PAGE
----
The Athletic Hall of Fame at Nebraska Wesleyan University inducted seven new members as a part of Homecoming festivities. Today’s ceremony was part of an induction breakfast, held in the Roy G. Story Student Center.
For more than 30 years, NWU’s Athletic Hall of Fame has recognized the outstanding contributions of former student-athletes by inducting teams and individuals, as well as other strong supporters of the athletic program.
Profiles on the Hall of Fame’s Class of 2003 follow:
Steven K. Joekel ’75
Steve Joekel of Lincoln, Neb., was a standout basketball player for Nebraska Wesleyan in the early to mid-1970s.
Joekel was a four-year letter winner and three-time All-Nebraska Intercollegiate Athletic Conference performer for coach Irv Peterson. As a starter, he averaged more than 18 points a game, and his 1,299 career points ranked seventh in team history at the time. Joekel was the team’s leading scorer as both a junior and senior. His 570 career field goals still rank ninth at NWU, and his 20.6 scoring average in 1974, when Nebraska Wesleyan finished 14-10, still ranks 18th on the school’s all-time charts. As a senior, he was named to the Lincoln Journal Star and Omaha World-Herald Nebraska State College First Team.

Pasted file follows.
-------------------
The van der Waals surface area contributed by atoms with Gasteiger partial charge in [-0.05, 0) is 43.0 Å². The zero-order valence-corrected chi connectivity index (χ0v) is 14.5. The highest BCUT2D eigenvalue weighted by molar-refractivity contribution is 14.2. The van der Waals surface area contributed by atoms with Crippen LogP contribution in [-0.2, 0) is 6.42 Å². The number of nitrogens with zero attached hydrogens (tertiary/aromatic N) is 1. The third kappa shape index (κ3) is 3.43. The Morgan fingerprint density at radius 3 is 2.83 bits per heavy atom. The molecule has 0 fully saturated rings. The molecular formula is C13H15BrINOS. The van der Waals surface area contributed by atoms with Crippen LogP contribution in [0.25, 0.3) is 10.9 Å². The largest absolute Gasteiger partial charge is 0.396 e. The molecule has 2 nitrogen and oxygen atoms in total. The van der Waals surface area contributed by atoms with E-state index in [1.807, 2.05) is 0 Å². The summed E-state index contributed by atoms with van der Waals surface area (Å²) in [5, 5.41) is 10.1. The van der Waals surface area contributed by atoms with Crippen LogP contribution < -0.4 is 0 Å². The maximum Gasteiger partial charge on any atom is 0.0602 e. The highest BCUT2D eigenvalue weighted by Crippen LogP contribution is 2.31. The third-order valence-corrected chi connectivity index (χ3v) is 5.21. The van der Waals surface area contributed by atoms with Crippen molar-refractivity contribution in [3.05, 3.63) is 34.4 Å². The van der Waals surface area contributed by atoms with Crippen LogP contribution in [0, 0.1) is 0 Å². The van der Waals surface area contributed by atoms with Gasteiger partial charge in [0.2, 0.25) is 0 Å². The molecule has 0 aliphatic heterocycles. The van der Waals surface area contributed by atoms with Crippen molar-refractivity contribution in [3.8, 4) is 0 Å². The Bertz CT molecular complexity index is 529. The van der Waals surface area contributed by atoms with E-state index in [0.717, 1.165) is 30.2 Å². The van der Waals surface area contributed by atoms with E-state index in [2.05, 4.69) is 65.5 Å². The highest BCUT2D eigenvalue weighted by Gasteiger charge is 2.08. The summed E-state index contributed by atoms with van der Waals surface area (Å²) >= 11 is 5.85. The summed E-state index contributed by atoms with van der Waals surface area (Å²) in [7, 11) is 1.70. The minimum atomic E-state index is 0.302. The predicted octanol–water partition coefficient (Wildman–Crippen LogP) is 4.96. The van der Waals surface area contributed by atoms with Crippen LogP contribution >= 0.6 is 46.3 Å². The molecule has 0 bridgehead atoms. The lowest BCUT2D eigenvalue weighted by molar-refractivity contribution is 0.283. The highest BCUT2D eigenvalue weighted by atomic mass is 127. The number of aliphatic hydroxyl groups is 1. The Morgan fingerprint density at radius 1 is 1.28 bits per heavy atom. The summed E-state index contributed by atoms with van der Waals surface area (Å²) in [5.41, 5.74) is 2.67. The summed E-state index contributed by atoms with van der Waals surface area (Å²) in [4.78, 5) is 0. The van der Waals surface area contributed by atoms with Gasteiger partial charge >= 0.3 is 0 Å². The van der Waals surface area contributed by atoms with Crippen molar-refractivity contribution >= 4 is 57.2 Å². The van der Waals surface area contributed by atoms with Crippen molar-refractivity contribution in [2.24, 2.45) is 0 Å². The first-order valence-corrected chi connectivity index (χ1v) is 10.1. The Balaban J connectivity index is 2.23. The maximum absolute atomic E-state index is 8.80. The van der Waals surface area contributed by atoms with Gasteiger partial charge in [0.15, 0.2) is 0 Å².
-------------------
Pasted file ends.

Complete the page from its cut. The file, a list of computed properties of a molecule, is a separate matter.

Joekel was also a sprinter, middle distance runner and long jumper under Woody Greeno. He earned medals at the conference track meet and was a member of Nebraska Wesleyan’s conference championship teams as a sophomore and junior. He is the second member of his family to be enshrined as a member of the NWU Athletic Hall of Fame. Steve follows his father, Ron Joekel, who was inducted in 1970.
Douglas D. Hahn ’77
Doug Hahn, a native of Hordville, Neb., was a prolific defensive player during his football career at Nebraska Wesleyan.